ODI captain Mashrafe Bin Mortaza knows the pitfalls into which Bangladeshi cricket teams often unwittingly stumble. He is also one who keeps expectations low before series, so it was no surprise that his feet were planted firmly on the ground when he talked about Bangladesh's chances in the Asia Cup in the pre-tournament press conference in Mirpur yesterday.
The pitfall is that the confidence of the team seems to disproportionately draw from their most recent performance in a series. Afghanistan and Sri Lanka are in Bangladesh's group, and there are bad memories of the former as Bangladesh succumbed to a 3-0 whitewash in a T20I series at the hands of the minnows when they last met, with leg-spinner Rashid Khan tormenting the Tigers' batsmen in Dehradun in May.
"Of course he [Rashid] is a world-class spinner, especially in these two formats. One positive is that in T20s you have to play more shots due to the pressure of scoring runs, but in one-dayers, maybe you will get two-three overs more," said Mashrafe, but Rashid was not his focus because Bangladesh's first match is not against Afghanistan.
"Before Rashid, I think that it is more important to handle Sri Lanka's pace bowling and spin variety. If we can win the first match, I am pretty sure the confidence we will gain will make it easier to handle Rashid Khan, Mujeeb Ur Rahman or Mohammad Nabi. If the Sri Lanka match is a bad one then it will be doubly difficult. That match will set many things for us."
There were also no forecasts of Bangladesh winning the tournament, despite the fact that they made the final in two of the last three editions, albeit all at home.
"Looking at the teams, I think that India are a far better team than the others. Pakistan are playing on their home ground, and so they will have a few advantages, including the presence of many wrist-spinners," Mashrafe said. "If you compare the teams, see the wicket, which players are in form -- I think there are better teams than us. But I don't think the gap is a big one; we can bridge it by playing good cricket and then anything is possible."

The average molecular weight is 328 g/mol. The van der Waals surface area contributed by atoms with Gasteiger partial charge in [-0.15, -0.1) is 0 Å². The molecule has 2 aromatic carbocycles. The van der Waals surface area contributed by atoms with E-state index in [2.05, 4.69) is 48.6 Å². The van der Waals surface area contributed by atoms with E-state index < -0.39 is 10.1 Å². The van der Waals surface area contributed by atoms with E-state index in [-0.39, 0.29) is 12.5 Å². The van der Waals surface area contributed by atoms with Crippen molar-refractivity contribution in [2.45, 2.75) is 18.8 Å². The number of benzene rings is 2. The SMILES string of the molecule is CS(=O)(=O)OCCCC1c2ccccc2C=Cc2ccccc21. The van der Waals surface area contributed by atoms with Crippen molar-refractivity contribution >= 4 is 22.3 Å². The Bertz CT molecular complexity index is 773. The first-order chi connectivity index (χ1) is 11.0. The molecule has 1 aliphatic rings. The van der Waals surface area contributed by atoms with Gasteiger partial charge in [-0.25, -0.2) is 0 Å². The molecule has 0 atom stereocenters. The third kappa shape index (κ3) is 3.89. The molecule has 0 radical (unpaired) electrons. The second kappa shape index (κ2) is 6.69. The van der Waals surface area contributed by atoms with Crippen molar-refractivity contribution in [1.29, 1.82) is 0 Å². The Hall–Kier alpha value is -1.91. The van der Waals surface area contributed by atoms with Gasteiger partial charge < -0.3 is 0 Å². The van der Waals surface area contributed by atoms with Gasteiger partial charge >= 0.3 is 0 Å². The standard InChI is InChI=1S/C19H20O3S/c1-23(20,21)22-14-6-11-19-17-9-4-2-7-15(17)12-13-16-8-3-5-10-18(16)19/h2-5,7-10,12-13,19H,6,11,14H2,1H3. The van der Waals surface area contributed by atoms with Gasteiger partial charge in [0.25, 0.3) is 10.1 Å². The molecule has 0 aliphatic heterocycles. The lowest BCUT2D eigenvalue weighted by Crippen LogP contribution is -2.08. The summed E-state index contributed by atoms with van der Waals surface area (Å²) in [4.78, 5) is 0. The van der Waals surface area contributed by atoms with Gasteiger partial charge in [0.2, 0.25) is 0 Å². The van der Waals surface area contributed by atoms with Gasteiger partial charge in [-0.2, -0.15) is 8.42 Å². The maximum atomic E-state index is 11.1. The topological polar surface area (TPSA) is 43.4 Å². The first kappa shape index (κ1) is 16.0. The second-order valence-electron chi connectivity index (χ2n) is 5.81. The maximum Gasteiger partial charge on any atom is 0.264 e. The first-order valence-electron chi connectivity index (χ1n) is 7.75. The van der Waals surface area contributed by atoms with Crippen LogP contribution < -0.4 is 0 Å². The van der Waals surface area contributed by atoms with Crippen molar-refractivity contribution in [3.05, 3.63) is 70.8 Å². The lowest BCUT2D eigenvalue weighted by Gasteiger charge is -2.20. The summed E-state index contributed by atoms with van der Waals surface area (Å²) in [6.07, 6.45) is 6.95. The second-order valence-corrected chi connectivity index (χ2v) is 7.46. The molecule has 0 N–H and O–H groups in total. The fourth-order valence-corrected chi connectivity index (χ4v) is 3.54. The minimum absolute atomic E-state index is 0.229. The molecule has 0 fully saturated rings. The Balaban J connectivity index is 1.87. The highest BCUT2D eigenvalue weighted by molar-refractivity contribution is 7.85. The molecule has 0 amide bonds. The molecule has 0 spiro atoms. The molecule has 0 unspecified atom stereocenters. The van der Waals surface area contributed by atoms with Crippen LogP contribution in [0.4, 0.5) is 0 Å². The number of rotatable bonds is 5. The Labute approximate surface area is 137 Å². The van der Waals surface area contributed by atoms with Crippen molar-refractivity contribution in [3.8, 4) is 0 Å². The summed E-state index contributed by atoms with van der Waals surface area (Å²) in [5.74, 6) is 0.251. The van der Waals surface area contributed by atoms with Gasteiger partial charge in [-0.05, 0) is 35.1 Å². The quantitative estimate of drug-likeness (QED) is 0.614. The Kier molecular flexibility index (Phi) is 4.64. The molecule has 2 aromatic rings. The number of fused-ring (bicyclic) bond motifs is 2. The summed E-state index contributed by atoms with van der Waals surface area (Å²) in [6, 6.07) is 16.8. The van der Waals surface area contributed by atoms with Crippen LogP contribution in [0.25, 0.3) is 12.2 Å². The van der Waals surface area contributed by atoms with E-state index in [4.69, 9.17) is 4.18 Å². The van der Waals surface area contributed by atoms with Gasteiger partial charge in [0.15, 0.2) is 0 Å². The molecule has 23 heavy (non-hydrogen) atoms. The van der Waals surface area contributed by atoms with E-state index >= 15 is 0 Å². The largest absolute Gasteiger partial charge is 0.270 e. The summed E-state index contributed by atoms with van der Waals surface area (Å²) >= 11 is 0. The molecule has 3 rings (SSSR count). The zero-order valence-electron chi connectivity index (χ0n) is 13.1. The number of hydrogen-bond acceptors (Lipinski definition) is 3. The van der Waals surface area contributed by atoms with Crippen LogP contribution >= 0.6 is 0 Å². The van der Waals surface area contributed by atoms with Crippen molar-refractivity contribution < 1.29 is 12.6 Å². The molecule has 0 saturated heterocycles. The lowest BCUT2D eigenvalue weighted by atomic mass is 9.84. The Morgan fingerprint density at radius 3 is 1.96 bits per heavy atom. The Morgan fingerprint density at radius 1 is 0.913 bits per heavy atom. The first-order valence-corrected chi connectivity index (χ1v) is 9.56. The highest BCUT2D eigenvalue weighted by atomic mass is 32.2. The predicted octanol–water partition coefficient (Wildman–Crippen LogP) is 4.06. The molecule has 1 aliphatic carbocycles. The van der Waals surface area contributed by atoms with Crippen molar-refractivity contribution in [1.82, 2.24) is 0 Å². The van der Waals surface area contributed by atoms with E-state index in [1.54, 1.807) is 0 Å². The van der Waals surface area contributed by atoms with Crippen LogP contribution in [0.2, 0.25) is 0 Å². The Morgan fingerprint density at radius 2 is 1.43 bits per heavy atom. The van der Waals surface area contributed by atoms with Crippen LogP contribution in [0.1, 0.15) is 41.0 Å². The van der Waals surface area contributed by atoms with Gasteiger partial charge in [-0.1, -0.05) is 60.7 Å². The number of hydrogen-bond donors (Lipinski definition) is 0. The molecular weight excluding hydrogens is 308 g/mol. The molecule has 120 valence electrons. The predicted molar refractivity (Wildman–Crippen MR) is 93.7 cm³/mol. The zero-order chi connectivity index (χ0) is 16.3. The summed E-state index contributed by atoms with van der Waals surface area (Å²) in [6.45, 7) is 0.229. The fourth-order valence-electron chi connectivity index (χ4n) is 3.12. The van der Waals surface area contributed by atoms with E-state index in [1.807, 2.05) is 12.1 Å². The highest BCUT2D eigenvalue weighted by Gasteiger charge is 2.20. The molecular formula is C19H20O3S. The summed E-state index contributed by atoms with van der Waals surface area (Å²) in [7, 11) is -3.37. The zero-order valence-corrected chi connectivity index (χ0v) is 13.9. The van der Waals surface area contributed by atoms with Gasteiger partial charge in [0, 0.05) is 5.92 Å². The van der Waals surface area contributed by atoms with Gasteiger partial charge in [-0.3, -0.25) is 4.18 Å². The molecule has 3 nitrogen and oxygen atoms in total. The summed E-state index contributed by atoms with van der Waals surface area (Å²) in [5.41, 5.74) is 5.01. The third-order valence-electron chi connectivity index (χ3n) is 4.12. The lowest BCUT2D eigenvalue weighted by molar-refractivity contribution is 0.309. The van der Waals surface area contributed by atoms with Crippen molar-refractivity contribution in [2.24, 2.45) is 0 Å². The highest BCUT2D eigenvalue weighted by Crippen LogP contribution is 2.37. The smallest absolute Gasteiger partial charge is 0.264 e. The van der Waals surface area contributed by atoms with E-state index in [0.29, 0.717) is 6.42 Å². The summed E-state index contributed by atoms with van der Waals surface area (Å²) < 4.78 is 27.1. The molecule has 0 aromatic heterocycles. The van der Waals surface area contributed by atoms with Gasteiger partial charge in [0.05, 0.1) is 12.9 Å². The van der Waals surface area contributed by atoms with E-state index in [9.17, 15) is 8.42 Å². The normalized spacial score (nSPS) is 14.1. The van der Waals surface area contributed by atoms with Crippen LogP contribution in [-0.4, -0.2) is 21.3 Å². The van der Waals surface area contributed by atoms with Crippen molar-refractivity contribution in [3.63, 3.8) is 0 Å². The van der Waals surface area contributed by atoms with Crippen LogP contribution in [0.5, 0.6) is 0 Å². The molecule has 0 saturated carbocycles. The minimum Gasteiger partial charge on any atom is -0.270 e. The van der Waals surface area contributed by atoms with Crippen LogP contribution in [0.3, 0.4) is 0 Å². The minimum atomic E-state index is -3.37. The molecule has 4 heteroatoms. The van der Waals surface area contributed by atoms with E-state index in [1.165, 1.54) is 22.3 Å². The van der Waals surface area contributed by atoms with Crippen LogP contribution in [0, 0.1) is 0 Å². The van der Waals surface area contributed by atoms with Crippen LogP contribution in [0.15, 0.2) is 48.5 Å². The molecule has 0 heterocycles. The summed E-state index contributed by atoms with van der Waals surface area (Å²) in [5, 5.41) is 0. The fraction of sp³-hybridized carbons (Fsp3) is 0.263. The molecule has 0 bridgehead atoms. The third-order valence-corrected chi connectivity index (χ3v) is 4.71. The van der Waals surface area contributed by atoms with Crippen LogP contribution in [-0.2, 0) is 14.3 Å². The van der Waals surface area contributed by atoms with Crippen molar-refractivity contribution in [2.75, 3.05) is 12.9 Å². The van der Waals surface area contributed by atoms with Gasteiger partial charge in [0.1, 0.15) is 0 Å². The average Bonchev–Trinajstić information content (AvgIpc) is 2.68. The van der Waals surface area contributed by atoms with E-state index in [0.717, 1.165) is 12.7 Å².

New coach Steve Rhodes, sitting beside the inspirational captain, was however not that cautious and that perhaps has to do with him not being there when a single bad performance seemed to let loose an avalanche of losses in 2014 and also in late 2017 and early 2018.
"I think it would be a wonderful achievement for us to win the Asia Cup. We are going there full of confidence," said Rhodes with a smile. "Winning there [in West Indies] gave the team a lot of confidence. We have two games to qualify. We shouldn't assume that we will get into the next group."
However, two months in the job seems to have given him an inkling of the importance of starting well.
"If we play well against Sri Lanka and Afghanistan, then it will add to the confidence. Then if we are in the last stages of the tournament, why wouldn't you believe that you could win?"
But the mood of the presser was set by the captain. "I think the 15th [of September], in particular, will be important."
All eyes, understandably, are therefore on the opener eight days from today and the team will do well to tap into their captain's laser focus.